What I generally say to people when they ask me a question like this is, "Isn't it fun how many words there are in English that mean roughly the same thing? And isn't it interesting how when there are a bunch of words meaning roughly the same thing, people start inventing distinctions and attaching them to the different words?" But if you were Winnie the Pooh, you'd laugh and say "It's the same thing!"...

"When you wake up in the morning, Pooh," said Piglet at last, "what's the first thing you say to yourself?"

"What's for breakfast?" said Pooh. "What do you say, Piglet?"

"I say, I wonder what's going to happen exciting today?" said Piglet.

Pooh nodded thoughtfully.

"It's the same thing," he said.

I hope haven't been too irreverent in addressing your question. The fact is, models, theories and approaches to counselling are very interesting and exciting and fun. It sounds like you are enjoying yourself and I hope you go on doing so!


Robert Elliott

Footnote: I should also have added that underlying Carissa’s question is an ancient distinction that goes back to the Greeks: theoria vs. praxis: theory vs. practice; that is, how we represent the world vs. what we actually do. Theories, models and approaches are different ways of talking about representations; counselling skills (or help-intended speech acts) are what we actually do in practice.

Sunday, September 19, 2010

“I Take My Waking Slow”

Entry for 19 Sept 2010:

I am not bored; there is plenty to do, and just the right level of visitors. My main frustration is with the catheter. This has gotten pretty old, especially over the past few days when, as I've gotten more active and find that it holds me back. I don't like this at all! However, it turns out that the catheter is my friend also, for one very important reason: It reminds me, forcefully at times, to go slow, to not try to rush things. This is critical for me at this point, because going slow is exactly what I need to be doing.

This going slow is such a contrast to my normal life, where I often have to rush around from meeting to meeting and sometimes end up being double-scheduled. Deadlines loom, and I feel forced to stay up late to meet them, cheating on my sleep, which isn't healthy. Email piles up, because ordinarily I don't have time to read it during the day. There were over 1000 messages in my inbox when I went into the hospital; it's less than that now, in spite of the time I've spent in hospital and resting at home. So ordinarily, I live under quite a bit of time pressure and feel like I have to do things quickly and not “waste time”.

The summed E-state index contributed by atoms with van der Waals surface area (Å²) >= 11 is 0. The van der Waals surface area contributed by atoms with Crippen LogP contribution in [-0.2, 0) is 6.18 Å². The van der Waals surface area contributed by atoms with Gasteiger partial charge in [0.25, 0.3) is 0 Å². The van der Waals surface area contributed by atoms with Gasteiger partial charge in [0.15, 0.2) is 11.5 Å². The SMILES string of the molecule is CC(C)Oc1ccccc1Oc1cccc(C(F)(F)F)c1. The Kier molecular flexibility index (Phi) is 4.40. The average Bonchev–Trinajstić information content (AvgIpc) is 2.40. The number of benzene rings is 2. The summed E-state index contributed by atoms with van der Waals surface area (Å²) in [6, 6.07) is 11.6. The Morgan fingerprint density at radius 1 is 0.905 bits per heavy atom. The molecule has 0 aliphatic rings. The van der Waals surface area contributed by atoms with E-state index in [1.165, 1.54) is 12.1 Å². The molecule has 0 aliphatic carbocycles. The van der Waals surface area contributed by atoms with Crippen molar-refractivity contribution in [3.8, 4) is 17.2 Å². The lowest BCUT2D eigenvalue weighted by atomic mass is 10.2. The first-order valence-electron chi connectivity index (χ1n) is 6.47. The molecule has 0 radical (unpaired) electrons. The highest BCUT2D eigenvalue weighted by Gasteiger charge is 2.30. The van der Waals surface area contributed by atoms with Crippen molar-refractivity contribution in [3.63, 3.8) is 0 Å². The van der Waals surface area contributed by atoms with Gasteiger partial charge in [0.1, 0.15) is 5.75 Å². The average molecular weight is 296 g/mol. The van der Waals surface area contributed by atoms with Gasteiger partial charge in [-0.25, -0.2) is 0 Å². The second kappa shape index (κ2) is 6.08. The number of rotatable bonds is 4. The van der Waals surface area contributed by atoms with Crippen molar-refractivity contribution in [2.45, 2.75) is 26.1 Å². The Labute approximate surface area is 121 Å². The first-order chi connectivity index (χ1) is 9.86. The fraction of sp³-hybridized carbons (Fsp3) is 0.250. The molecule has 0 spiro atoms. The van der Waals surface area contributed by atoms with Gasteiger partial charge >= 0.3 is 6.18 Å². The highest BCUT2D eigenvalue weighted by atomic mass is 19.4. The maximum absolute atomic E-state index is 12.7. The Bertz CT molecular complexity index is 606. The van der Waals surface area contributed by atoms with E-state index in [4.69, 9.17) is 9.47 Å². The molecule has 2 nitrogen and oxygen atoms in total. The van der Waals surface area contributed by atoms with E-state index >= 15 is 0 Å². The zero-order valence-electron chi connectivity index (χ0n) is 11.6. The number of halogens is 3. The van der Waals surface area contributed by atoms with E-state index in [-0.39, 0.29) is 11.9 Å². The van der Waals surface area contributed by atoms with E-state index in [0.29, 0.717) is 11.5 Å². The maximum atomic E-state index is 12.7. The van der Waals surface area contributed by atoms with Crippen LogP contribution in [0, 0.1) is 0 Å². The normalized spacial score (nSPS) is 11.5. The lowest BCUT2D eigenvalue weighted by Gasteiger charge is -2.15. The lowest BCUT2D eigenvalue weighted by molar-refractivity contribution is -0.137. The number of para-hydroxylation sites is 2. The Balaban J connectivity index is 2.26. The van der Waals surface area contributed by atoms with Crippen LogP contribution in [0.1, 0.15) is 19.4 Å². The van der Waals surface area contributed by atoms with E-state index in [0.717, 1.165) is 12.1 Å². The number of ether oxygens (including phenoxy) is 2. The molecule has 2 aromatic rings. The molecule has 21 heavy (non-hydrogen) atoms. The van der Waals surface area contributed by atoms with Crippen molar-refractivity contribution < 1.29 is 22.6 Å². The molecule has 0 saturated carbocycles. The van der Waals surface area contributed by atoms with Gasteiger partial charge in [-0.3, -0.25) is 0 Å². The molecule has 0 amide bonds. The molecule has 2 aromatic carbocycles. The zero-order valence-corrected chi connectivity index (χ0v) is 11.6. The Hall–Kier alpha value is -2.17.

But it does make me wonder: Was living at such a pressured, fast pace EVER a good idea? It now seems to me that this was one of the most unhealthy aspects of my old lifestyle, creating conditions for the cancer to develop -- or now for it to reoccur. Maybe the slow life I'm living now is actually closer to the way I should be living my life in general. Is there a way to go back to work in a healthy, less pressurised way? I don't have any answers about this, but it seems important to think about.

In the meantime, as Theodore Roethke writes, "I wake to sleep, and take my waking slow. I know by going where I have to go." I first encountered this line 40 years ago and now I try to take this as my motto to live by. I live in my old gray cotton bathrobe, reminding myself of some kind of celibate Hugh Heffner, but the love that surrounds me is not eros (or more accurately porneia, whence pornography), but rather philia and agape. This is calming; this is what I need; not striving (trishna, in Sanscrit), but letting go of striving, as the Buddha preached. It is a bit of heaven, as I've said before, a gift, a blessing.

2010 Emotion-Focused Therapy: Level 2 Workshop Series

Facilitated by Robert Elliott

Professor of Counselling, University of Strathclyde

Saturdays, 9.30-16.30, 20 November, 2010 – 14 May, 2011

Sir Henry Wood Building

Jordanhill Campus

(Sponsored by HASS Research & Knowledge Exchange,

University of Strathclyde)

The Counselling Unit at the University of Strathclyde is offering further training in Emotion-Focused Therapy (EFT) for counsellors and psychotherapists (Diploma level or above) who have completed Level One training in EFT or the equivalent. This series has been restructured from its previous evening format and will now meet on seven Saturdays throughout the 2010-11 academic year, beginning in November. The format will be a mixture of brief lectures, videos or demonstrations, experiential practice exercises in small groups, supervision of cases seen by course members, and discussion.

The specific topics to be covered will feature material not covered in the Level 1 course, including

· Therapist experiential response modes

· Client modes of engagement

· Narrative Retelling of difficult/traumatic experiences

· Relational Dialogue for Alliance difficulties

· Creation of Meaning for meaning protests